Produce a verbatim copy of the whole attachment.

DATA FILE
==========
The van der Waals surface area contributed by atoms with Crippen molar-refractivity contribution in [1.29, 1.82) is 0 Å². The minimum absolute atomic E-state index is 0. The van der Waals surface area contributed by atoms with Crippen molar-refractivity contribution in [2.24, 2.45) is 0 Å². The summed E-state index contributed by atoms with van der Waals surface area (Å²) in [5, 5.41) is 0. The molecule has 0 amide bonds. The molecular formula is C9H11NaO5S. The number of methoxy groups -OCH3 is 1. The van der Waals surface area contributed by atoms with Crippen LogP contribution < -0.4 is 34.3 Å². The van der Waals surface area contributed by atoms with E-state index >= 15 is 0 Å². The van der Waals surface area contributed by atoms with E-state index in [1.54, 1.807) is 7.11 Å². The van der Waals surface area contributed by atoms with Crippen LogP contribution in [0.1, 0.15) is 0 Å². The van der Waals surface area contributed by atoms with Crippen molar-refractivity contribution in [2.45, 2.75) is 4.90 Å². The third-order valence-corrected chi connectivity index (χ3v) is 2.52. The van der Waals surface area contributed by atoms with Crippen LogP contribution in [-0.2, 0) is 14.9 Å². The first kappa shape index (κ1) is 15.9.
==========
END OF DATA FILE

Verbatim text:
The van der Waals surface area contributed by atoms with Crippen molar-refractivity contribution in [1.29, 1.82) is 0 Å². The minimum absolute atomic E-state index is 0. The van der Waals surface area contributed by atoms with Crippen molar-refractivity contribution in [2.24, 2.45) is 0 Å². The summed E-state index contributed by atoms with van der Waals surface area (Å²) in [5, 5.41) is 0. The molecule has 0 amide bonds. The molecular formula is C9H11NaO5S. The number of methoxy groups -OCH3 is 1. The van der Waals surface area contributed by atoms with Crippen LogP contribution < -0.4 is 34.3 Å². The van der Waals surface area contributed by atoms with E-state index >= 15 is 0 Å². The van der Waals surface area contributed by atoms with E-state index in [1.54, 1.807) is 7.11 Å². The van der Waals surface area contributed by atoms with Crippen LogP contribution in [0.1, 0.15) is 0 Å². The van der Waals surface area contributed by atoms with Crippen molar-refractivity contribution in [2.45, 2.75) is 4.90 Å². The third-order valence-corrected chi connectivity index (χ3v) is 2.52. The van der Waals surface area contributed by atoms with Crippen LogP contribution in [-0.2, 0) is 14.9 Å². The first kappa shape index (κ1) is 15.9.